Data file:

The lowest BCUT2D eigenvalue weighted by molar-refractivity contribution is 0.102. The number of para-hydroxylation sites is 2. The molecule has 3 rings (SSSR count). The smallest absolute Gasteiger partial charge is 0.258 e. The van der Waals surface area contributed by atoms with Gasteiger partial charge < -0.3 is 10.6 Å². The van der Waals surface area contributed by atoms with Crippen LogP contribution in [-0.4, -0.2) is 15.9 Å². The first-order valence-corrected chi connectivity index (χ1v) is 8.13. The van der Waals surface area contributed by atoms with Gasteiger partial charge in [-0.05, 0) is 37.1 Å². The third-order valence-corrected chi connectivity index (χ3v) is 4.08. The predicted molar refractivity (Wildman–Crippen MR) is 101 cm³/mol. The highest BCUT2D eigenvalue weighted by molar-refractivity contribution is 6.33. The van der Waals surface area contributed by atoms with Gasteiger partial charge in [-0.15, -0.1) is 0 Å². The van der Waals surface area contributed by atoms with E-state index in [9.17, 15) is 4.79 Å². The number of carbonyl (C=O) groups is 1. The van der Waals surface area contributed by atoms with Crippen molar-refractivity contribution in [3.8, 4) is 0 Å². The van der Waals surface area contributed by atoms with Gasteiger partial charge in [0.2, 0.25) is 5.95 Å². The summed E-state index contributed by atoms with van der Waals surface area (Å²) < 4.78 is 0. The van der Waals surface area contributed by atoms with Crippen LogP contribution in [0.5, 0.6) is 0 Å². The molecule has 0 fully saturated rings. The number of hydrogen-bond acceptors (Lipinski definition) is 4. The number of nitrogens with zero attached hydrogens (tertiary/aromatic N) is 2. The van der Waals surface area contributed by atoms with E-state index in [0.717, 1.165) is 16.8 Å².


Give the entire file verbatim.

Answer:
The lowest BCUT2D eigenvalue weighted by molar-refractivity contribution is 0.102. The number of para-hydroxylation sites is 2. The molecule has 3 rings (SSSR count). The smallest absolute Gasteiger partial charge is 0.258 e. The van der Waals surface area contributed by atoms with Gasteiger partial charge < -0.3 is 10.6 Å². The van der Waals surface area contributed by atoms with Crippen LogP contribution in [-0.4, -0.2) is 15.9 Å². The first-order valence-corrected chi connectivity index (χ1v) is 8.13. The van der Waals surface area contributed by atoms with Gasteiger partial charge in [-0.05, 0) is 37.1 Å². The third-order valence-corrected chi connectivity index (χ3v) is 4.08. The predicted molar refractivity (Wildman–Crippen MR) is 101 cm³/mol. The highest BCUT2D eigenvalue weighted by molar-refractivity contribution is 6.33. The van der Waals surface area contributed by atoms with Gasteiger partial charge in [-0.15, -0.1) is 0 Å². The van der Waals surface area contributed by atoms with E-state index in [9.17, 15) is 4.79 Å². The number of carbonyl (C=O) groups is 1. The van der Waals surface area contributed by atoms with Crippen molar-refractivity contribution in [3.8, 4) is 0 Å². The van der Waals surface area contributed by atoms with Gasteiger partial charge in [0.2, 0.25) is 5.95 Å². The summed E-state index contributed by atoms with van der Waals surface area (Å²) < 4.78 is 0. The van der Waals surface area contributed by atoms with Crippen LogP contribution in [0.5, 0.6) is 0 Å². The molecule has 0 fully saturated rings. The number of hydrogen-bond acceptors (Lipinski definition) is 4. The number of nitrogens with zero attached hydrogens (tertiary/aromatic N) is 2. The van der Waals surface area contributed by atoms with E-state index in [0.717, 1.165) is 16.8 Å².